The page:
Anthony A. Lapham River Conservation Fellowship

Elwha River, WAElwha River, WA | National Park Service

The Lapham Fellowship provides an excellent professional development opportunity for talented post-graduates pursuing careers as leaders in the field of conservation advocacy.  Recent graduate degree (MA/MS/PhD/JD/MBA) recipients will focus on an applied research project that will make a tangible contribution to American River’s mission.  Working with a team of professional staff, the individual will apply practical research and advocacy skills and develop a network of professional contacts in their field of expertise.  The individual will be an integral part of a dynamic organization comprised of experienced conservationists and emerging leaders and will participate in a range of organizational functions including staff retreats and Board of Directors meetings.

This fellowship honors the memory of Anthony A. Lapham who served for many years on the board of American Rivers, including as its Chairman.  The program reflects his integrity, intellect, concern for humanity and commitment to excellence; we seek candidates who possess these qualities.


Stormwater flooding in Washington, DCStormwater flooding in Washington, DC | Lynette Batt

The goals of the Anthony A. Lapham Fellowship Program are to develop the next generation of conservation leaders, and to generate work products that directly support the mission and goals of American Rivers. Advancements in river conservation will be especially important during the coming years due to the extreme pressure on rivers, headwater streams and freshwater supplies brought on by climate change, population growth, and sprawl. We need to develop the next generation of skilled leaders who can promote practical environmental solutions that achieve measurable results for natural and human communities.

The Lapham Fellow will help shape community-oriented solutions to river conservation challenges, educate civic leaders about the benefits of healthy rivers, inform legislative and legal proceedings, and influence opinion leaders. The Fellowship includes the implementation of a project that directly supports the goals of one or more of American Rivers’ conservation programs.

The Fellow will play an important role in implementing American Rivers’ new strategic plan, which names 11 priority river basins where we will focus our work over the next five years. The Fellow’s project will contribute to our efforts in one of our priority basins and fall within one of three categories: (1) sustainably managing our freshwater resources; (2) restoring rivers (through approaches such as dam removal) and achieving natural flood protection by restoring the natural functions of rivers, wetlands and floodplains; or (3) conserving America’s heritage by protecting our remaining free-flowing rivers and connecting communities to their rivers. Projects might include analyses of the contributions of healthy rivers to employment, property values, public health and safety and other community priorities; the impacts of poorly managed rivers on water supply, flooding or public safety; or the potential for certain policy prescriptions or best management practices to contribute to river health. The topics are developed based on the needs of the organization and the interests of the successful Fellowship candidate. The Fellow will publish results in an appropriate format and present their project results to various audiences including American Rivers’ staff. For more information and to view a complete list of the priority river basins, view the application form.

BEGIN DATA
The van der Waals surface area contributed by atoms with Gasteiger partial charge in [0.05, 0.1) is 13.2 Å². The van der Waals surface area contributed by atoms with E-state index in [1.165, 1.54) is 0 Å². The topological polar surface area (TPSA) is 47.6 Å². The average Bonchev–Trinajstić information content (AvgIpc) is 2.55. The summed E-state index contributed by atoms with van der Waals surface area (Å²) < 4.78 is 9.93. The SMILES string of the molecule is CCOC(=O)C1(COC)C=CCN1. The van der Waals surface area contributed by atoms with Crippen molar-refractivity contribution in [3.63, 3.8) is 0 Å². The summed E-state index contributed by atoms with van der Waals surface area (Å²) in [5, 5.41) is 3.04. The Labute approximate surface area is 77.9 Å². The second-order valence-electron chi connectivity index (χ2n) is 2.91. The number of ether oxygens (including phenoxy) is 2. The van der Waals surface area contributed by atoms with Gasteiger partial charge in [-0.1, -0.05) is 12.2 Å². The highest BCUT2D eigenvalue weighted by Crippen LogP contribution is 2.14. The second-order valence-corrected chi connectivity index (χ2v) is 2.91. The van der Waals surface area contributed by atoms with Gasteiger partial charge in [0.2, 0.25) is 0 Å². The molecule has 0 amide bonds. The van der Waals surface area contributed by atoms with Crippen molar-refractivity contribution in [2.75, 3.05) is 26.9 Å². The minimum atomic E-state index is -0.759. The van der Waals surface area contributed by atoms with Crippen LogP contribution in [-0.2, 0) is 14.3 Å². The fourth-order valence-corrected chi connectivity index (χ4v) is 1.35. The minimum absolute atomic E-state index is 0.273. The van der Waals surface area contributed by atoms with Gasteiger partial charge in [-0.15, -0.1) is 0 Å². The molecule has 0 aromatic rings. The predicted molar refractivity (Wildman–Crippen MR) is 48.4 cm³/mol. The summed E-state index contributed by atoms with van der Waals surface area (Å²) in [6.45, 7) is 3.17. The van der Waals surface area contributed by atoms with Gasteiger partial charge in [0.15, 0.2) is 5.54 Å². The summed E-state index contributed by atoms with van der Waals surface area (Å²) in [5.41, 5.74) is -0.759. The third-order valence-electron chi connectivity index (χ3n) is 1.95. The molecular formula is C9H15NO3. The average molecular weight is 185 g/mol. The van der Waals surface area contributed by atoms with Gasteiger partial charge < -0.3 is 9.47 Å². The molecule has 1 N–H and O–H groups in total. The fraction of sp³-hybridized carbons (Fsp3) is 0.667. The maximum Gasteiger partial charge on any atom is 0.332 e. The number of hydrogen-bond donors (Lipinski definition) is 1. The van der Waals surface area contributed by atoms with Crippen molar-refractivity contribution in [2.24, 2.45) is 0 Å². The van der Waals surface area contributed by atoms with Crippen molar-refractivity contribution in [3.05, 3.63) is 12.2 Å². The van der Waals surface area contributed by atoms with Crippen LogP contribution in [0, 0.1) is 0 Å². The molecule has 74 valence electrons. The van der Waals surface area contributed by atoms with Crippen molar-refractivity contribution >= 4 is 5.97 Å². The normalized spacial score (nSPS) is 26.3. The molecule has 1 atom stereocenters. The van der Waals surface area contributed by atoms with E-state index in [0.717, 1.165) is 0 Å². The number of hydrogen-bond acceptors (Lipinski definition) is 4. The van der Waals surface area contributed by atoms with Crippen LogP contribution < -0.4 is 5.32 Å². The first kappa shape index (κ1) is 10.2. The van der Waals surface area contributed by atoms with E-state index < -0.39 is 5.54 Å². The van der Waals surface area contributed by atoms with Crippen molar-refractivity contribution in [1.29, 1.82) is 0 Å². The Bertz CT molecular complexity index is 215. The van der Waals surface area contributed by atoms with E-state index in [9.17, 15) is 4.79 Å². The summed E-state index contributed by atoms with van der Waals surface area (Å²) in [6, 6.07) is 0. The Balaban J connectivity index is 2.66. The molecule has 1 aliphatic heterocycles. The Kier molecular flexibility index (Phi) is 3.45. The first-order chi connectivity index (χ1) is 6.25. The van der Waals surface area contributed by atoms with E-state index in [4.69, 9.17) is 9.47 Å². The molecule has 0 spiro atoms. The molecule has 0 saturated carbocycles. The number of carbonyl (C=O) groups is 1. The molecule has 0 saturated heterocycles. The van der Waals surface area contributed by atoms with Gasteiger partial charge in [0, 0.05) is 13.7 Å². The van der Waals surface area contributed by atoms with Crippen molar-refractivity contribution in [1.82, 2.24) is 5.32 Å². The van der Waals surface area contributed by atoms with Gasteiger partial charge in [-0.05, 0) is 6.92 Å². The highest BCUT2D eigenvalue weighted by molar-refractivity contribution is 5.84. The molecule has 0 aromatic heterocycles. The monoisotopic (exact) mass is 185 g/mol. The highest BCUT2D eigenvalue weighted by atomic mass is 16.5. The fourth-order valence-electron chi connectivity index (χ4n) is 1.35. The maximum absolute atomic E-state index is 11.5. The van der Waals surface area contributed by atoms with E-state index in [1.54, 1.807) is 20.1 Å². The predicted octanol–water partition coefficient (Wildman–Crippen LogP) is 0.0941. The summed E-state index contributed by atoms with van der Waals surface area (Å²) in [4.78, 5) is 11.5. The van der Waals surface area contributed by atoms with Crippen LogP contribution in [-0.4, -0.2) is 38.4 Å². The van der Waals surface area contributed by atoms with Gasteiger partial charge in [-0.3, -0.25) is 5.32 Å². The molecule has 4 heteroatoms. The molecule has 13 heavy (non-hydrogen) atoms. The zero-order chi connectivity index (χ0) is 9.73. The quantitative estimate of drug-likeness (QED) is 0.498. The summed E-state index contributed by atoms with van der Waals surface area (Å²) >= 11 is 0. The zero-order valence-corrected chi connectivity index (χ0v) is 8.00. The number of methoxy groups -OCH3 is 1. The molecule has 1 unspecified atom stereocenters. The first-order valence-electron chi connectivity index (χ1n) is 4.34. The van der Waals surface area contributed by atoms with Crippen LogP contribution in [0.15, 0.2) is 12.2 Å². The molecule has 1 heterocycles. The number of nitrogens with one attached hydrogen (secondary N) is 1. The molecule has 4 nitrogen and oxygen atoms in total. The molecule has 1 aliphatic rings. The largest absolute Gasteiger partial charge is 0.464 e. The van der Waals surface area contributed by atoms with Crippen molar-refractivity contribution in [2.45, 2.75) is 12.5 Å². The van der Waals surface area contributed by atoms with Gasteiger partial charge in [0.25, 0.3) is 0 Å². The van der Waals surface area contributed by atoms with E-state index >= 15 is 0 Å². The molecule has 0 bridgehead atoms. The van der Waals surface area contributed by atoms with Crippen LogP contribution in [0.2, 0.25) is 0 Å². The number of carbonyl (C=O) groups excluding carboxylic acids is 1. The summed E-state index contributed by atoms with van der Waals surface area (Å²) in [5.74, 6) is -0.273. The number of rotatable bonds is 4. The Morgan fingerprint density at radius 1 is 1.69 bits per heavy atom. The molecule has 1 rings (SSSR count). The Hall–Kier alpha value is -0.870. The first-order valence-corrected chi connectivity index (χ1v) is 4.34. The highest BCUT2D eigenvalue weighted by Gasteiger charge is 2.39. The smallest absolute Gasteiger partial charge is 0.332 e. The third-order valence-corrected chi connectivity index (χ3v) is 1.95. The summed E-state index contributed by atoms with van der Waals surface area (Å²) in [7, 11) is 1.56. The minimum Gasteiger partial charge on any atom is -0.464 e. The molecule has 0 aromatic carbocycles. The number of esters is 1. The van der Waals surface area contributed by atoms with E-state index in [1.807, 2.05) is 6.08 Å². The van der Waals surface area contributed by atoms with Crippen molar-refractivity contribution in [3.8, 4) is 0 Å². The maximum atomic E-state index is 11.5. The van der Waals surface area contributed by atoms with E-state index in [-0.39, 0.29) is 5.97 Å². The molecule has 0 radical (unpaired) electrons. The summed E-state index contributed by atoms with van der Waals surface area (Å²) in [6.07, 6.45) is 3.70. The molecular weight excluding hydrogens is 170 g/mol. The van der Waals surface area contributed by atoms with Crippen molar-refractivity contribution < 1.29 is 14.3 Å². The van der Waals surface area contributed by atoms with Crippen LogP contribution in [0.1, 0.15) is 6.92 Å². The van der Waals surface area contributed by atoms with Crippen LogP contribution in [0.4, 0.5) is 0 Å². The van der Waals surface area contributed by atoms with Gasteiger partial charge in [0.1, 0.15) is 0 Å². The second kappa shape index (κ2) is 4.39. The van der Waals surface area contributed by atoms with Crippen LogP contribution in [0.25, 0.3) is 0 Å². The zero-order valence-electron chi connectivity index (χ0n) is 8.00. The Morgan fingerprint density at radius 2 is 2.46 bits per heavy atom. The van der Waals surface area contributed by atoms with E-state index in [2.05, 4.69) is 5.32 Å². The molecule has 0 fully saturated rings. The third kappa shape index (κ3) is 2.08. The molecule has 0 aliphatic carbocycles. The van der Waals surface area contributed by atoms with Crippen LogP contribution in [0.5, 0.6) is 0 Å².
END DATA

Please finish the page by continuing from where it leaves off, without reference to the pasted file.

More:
The 24-month Fellowship will be supported by a team of conservation staff and members of our Scientific and Technical Advisory Committee, which includes some of the nation’s foremost experts on freshwater conservation science and policy. Conducting an applied research project under the guidance of expert advocates will provide the Fellow with invaluable experience as they begin their career. In general, the first year of the Fellowship is spent researching the decided project, and the second year is spent implementing the project on the ground. Based on the parameters of the project and available resources, there is the potential for opportunities to travel to river basin that is the focus of the project or even to be relocated in the second year.

Fellows will be provided with opportunities for professional experiences unique to Washington, DC, including policy and scientific analysis of federal legislation and proposed rules, lobbying training, participation in meetings with congressional offices and federal agency officials, and attendance at congressional hearings, federal court proceedings, etc. Additionally, Fellows will engage in organizational activities including staff meetings and retreats and National River Cleanup® activities.